14 14 Non-Process MAs MAs created by non-process hazards that could cause release of Schedule 9 materials Non-process hazards may typically include the following: aircraft crashing; dropped objects; extreme environmental conditions (earthquake, cyclone, high winds, lightning); non- process fires (e.g. bush fire); vehicles and road transport; heat stress MA Identification Issues

15 15 Collate appropriate –Facility information –Incident data/histories To ensure a thorough understanding of : –The nature of the facility –Its environment –Its materials –Its processes MA Identification Issues

16 16 Develop/select a structured method for determining what types of MA can occur: –Loss of containment –Fire –Explosion –Release of stored energy –Where they can occur –Under what circumstances Define and document any restrictions applied to the above MA Identification Issues

17 17 Examples of tools which might be used include: Analysis of Schedule 9 materials and DG properties Use of HAZID techniques Review of existing hazard identification or risk assessment studies Analysis of incident history – local, industry, company and applicable global experience MA Identification – Tools Usage

18 18 It may be efficient to treat similar equipment items handling the same Schedule 9 materials together - as often they have similar hazards and controls Further, to ensure correct mitigation analysis, the equipment grouped together should contain similar materials at similar process conditions, resulting in similar consequences on release Approach to MA Identification

19 19 For consistency of analysis, all MAs should be defined in terms of an initial energy release event This can be characterised as a loss of control of the Schedule 9 material As an example, in the case of a hydrocarbon release from one vessel leading to a jet fire that subsequently causes a BLEVE in a second vessel, the MA should be defined in terms of the initial hydrocarbon release from the first vessel Approach to MA Identification

20 20 Review HAZID studies to identify initiating events for each MA Review to ensure all hazards have been identified Special checklists should be developed to assist with this process Further hazards may be identified from:  Discussions with appropriate subject experts  Review of incident data  Review of the records from a similar system Approach to MA Identification

21 21 A structured approach is important It can then link equipment management strategies and systems Record the key outputs in a register For each MA, the register should record the following information: Equipment that comprises the MA Group similar items into one MA Description Consequences MA Recording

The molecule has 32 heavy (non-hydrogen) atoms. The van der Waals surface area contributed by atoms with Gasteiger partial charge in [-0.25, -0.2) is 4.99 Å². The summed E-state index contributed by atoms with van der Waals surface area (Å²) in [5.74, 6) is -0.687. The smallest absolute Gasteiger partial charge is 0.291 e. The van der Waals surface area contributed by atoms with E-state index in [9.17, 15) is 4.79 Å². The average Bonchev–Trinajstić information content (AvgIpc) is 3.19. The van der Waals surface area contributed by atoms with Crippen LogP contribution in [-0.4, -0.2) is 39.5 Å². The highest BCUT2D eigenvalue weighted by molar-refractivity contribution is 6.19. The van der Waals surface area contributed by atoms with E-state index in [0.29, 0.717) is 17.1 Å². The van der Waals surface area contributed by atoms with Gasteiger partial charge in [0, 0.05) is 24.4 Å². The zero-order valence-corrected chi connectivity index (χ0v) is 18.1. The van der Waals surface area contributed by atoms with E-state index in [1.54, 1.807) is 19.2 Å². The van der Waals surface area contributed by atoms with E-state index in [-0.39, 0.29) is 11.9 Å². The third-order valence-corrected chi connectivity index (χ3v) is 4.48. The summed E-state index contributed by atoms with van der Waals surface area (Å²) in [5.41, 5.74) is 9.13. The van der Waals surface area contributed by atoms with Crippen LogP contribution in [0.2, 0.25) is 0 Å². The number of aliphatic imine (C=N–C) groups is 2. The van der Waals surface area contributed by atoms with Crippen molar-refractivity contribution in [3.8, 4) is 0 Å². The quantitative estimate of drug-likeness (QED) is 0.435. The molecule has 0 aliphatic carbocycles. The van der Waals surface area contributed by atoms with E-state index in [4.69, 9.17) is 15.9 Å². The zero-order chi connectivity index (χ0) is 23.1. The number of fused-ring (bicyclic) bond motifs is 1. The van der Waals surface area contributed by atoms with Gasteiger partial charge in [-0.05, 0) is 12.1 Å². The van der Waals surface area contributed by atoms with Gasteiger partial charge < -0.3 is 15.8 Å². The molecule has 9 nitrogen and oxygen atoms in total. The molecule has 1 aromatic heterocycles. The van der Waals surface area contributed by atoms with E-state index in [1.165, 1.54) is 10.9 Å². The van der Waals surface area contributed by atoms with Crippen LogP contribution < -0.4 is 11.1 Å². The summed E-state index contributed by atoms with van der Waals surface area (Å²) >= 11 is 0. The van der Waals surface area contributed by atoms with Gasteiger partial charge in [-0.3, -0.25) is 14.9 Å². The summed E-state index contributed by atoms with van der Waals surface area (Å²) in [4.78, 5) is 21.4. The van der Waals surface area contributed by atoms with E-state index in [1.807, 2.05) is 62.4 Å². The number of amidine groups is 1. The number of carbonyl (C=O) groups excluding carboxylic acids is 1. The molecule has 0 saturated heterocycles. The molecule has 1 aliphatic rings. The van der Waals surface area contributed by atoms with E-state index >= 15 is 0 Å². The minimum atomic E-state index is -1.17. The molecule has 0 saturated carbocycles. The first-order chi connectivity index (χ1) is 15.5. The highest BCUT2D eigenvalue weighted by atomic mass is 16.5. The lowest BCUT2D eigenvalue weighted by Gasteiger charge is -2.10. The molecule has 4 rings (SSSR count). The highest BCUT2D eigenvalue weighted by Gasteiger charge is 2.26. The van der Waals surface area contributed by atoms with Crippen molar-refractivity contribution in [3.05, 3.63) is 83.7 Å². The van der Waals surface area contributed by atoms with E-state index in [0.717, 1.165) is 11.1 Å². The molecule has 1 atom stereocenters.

22 22 Consider all Schedule 9 materials - regardless of quantity Screen out incidents that do not pose a serious danger or harm to personnel, the community, the environment or property Screening should only be on the basis of consequence not likelihood – i.e. Events should not be screened out on the basis of likelihood or control measures being active –Consequence modelling should be used as justification for screening decisions External influences need to be considered, for example, potential for a power failure to cause a plant upset leading to an MA MA Recording

23 23 MA Reference No. MA DescriptionEquipment Included LPG-PU LOC - pumpsLPG transfer pumps (P254/A) TKF-SA10LOC – finished flammable product release from tank farm Flammable storage tanks A202, A205,A206, B21, C55 A26Ignition of materialExtruders E21/E22/D54 The following are examples of MA recording details Example – MA Recording

24 Major Hazard Facilities Risk Assessment

25 25 What is Risk? Regulatory definition (per Part 20 of the Occupational Health and Safety (Safety Standards) Regulations 1994) : “Risk means the probability and consequences of occurrence of injury or illness” AS/NZS 4360 (Risk Management Standard) “the chance of something happening that will have an impact on objectives” Risk combines the consequence and the likelihood  RISK = CONSEQUENCE x LIKELIHOOD

26 26 Hazard versus Risk

27 27 Risk Assessment Definition Any analysis or investigation that contributes to understanding of any or all aspects of the risk of major accidents, including their: –Causes –Likelihood –Consequences –Means of control –Risk evaluation

28 28 The Risk Assessment Should… Ensure a comprehensive and detailed understanding of all aspects for all major accidents and their causes Be a component of the demonstration of adequacy required in the safety report - e.g. by evaluating the effects of a range of control measures and provide a basis for selection/rejection of measures

29 29 Approach The MHF Regulations respond to this by requiring comprehensive and systematic identification and assessment of hazards HAZID and Risk Assessment must have participation by employees, as they have important knowledge to contribute together with important learnings These employees MAY BE the HSRs, but DO NOT HAVE TO BE However, the HSRs should be consulted in selection of appropriate participants in the process